- The Washington Times - Monday, March 7, 2005

BAQOUBA, Iraq — He is, even by Iraqi standards, an unlikely leader — a dentist from Manchester, England, whose only previous cause was supporting his local soccer club.

Yet Abdallah Al Jibouri, 45, an exiled Iraqi who spent more than 20 years in Britain, has turned his back on drilling and filling to become the reluctant savior of one of the Sunni Triangle’s most violence-prone trouble spots.

He originally had planned merely to check up on his elderly mother when he visited his hometown of Miqdadiyah, 60 miles north of Baghdad, shortly after the fall of dictator Saddam Hussein.

His language skills, however, ensured that he was pressed into service as unofficial negotiator between U.S. troops and Iraqis, who elected him mayor.

Much to his astonishment — and, he says, to the dismay of his British wife, Sharon — he also became governor of the province of Diyala, with a population of 1.8 million.

Local insurgents have paid his leadership the ultimate backhanded compliment: They have tried to kill him 14 times and have put a $10,000 bounty on his head.

“I came for a visit two weeks after the liberation because I have got my mum and other family here,” Mr. Al Jibouri said. “I just wanted to make sure that they were all right. But I found the whole place was really a mess, with weapons everywhere, even little kids with machine guns.

“I began talking to the local sheiks and the U.S. Army, and we hired some police. I thought I’d go home then, but they said, ‘No, you’ve got to stay and help us.’ Of course it’s dangerous, and the wife back in Manchester worries a lot, but there are a lot of good people out here and they are worth it.”

By agreeing to become governor of Diyala in August 2003, Mr. Al Jibouri unwittingly walked into one of the toughest jobs in postwar Iraq. Sunni-led uprisings culminated in pitched battles outside his offices in the provincial capital, Baqouba.

The area is also home to the former Iraqi army’s national ordnance school, whose alumni gave a practical demonstration of their skills within days of his taking office.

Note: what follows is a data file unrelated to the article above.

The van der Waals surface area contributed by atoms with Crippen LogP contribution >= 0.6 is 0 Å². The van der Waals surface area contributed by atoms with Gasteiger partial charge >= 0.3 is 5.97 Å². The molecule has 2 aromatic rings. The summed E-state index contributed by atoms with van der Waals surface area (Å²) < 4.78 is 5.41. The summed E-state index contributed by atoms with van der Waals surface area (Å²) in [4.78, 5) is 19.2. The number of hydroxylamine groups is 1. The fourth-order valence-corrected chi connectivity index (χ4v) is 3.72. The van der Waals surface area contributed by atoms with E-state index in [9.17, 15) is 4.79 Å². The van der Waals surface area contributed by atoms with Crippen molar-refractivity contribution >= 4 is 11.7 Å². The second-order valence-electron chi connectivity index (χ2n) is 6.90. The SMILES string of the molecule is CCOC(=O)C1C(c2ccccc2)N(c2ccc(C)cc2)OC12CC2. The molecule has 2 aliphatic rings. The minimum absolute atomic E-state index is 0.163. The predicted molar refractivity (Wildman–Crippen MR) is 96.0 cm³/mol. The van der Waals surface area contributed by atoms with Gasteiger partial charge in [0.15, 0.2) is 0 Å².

“The first was a car bomb, and it blew my own vehicle to pieces,” he said. “I came out with my suit all in rags and covered in scratches, a bit like the Incredible Hulk. I wasn’t expecting anything like that, and it did scare me, but by the second one, I realized that if they wanted me dead that badly, I must be doing good things.”

Since then, Mr. Al Jibouri has helped to recruit a 5,000-strong police force and new Iraqi army units and has organized the construction of schools, houses, roads, courts and jails.

Locals, including those who initially dubbed him a “traitor who rode in on a British tank,” now visit his house to seek help and favors.

“He opens his house to all — common people, farmers, taxi drivers,” said Sheik Ibrahim al Jibouri, a neighbor. “He did not need to stay; he has a home in England and is well-off. But hard circumstances improve people: When you melt the gold, you get rid of all the blemishes.”

The assassination attempts on Mr. Al Jibouri have killed six relatives — tribal members who form a constant bodyguard around him — but that has not deterred him from wooing Sunni insurgents, granting temporary amnesty to enable them to attend “peace conferences.”

As a Sunni Muslim, he also obtained a “fatwa” from Islamic scholars in Baghdad requiring Sunnis in his region to ignore a boycott and vote in January’s elections.

Col. Dana Pittard, commander of the 3,000-strong U.S. 3rd Brigade Combat Team, which has just left the Diyala area after a year, describes Mr. Al Jibouri as a “brother.”

At a farewell ceremony last month, Col. Pittard gave him an engraved verse of the Koran, a Thermos flask, a polo shirt, and, in traditional Arab fashion, three kisses.

“He has no particular qualifications for leadership, but then neither did George Washington,” Col. Pittard said.

“He is very charismatic and has done some tough negotiating with Ba’athists. He just cracks a joke, gets them all to laugh and reminds them they are all Iraqis first. He brought leadership to this area just when it needed it most.”

Mr. Al Jibouri, who has two teenage children, has sold his dental practice in Britain and plans to stay in Iraq until Diyala is back on its feet. He hopes that his wife will visit soon.

“She doesn’t really want to come at the moment,” he said. “Obviously, Manchester is quieter, and you get no hassle. But, hopefully, soon this place will be better again.”

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